Dmitry Orlov on When Collapse will happen

Below is the section of How to Time Collapses

1. Find out when the collapse clock starts running by looking for a significant drop in energy consumption
2. Calculate how long the clock is going to run by dividing the total wealth of the citizenry by the economic shortfall of the shrinking economy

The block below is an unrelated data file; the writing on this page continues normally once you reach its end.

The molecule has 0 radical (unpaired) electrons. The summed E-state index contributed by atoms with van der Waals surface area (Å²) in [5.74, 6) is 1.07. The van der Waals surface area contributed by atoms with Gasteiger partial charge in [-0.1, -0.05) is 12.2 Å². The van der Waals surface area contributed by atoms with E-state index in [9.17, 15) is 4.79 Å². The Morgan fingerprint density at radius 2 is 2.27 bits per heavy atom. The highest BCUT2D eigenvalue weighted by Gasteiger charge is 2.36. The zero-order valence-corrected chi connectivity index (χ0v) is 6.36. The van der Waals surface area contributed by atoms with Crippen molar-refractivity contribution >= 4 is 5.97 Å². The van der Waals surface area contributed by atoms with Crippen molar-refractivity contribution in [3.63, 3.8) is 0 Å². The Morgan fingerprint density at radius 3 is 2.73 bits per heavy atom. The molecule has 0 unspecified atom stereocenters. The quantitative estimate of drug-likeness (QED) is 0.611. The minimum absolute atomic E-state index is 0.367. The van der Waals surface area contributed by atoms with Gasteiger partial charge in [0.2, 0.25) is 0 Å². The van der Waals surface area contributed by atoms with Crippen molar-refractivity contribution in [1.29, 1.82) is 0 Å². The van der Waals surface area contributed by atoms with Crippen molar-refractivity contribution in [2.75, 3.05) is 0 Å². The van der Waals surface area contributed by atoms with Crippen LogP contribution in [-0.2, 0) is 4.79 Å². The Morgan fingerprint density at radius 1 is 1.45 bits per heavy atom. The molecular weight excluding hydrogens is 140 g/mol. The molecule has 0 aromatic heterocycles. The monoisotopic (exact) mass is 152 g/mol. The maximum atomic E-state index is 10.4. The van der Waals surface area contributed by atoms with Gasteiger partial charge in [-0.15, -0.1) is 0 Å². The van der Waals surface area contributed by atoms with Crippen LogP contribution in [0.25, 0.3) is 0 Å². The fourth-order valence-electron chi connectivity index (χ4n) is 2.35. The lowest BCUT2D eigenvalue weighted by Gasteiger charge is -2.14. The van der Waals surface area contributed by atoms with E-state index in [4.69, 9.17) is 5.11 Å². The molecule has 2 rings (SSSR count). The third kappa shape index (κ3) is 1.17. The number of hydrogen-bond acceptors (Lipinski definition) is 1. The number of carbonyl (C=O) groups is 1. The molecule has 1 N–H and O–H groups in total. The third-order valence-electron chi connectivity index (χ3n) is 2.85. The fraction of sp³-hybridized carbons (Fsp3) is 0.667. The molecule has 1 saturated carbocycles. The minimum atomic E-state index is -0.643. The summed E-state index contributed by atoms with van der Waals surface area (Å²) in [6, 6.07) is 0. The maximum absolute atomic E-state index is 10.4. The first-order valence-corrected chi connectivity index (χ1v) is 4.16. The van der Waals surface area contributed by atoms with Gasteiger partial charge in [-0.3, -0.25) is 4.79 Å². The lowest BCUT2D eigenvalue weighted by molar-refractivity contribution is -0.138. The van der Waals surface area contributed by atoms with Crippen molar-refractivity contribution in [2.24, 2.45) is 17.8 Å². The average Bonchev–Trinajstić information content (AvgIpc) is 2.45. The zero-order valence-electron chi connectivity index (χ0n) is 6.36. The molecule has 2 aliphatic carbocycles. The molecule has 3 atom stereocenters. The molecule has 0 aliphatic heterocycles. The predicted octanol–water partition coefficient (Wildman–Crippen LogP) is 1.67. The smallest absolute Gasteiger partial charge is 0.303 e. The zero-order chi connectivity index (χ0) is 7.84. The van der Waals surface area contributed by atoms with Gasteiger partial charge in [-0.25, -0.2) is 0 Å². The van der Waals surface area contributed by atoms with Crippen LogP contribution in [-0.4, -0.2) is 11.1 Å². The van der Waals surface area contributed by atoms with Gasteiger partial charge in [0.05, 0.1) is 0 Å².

For any industrial economy the collapse clock starts running as soon as the consumption of fossil hydrocarbons starts dropping appreciably. It is sometimes difficult to tell whether this has already happened if the country in question is still a major hydrocarbon producer. Gross production numbers can still be holding steady or even seem to go up a bit, but once you subtract all the energy that is being expended on energy production itself, and on the unprofitable mitigation of its many undesirable consequences, you might be able see a decline sooner rather than later. Notably, the net energy yield, or EROEI, is very low for all the newer unconventional sources that have been trumpeted as panaceas in recent years, such as ones that require hydrofracturing and drilling in deep water, tar sands and so on. (The so-called “renewables,” such as wind, solar and biofuels, are an even bigger joke, because all of them with the exception of hydroelectric plants have net energy that is too low to sustain an industrial economy, plus they all depend on technologies that are “nonrenewable” unless the country maintains a vast industrial base which happens to run on fossil fuels.) And so the drop in net energy consumption is clear for Italy, which produces 7% of the oil it consumes and imports the rest, whereas the picture is somewhat less clear for the US, which still manages to supply around a third of its oil.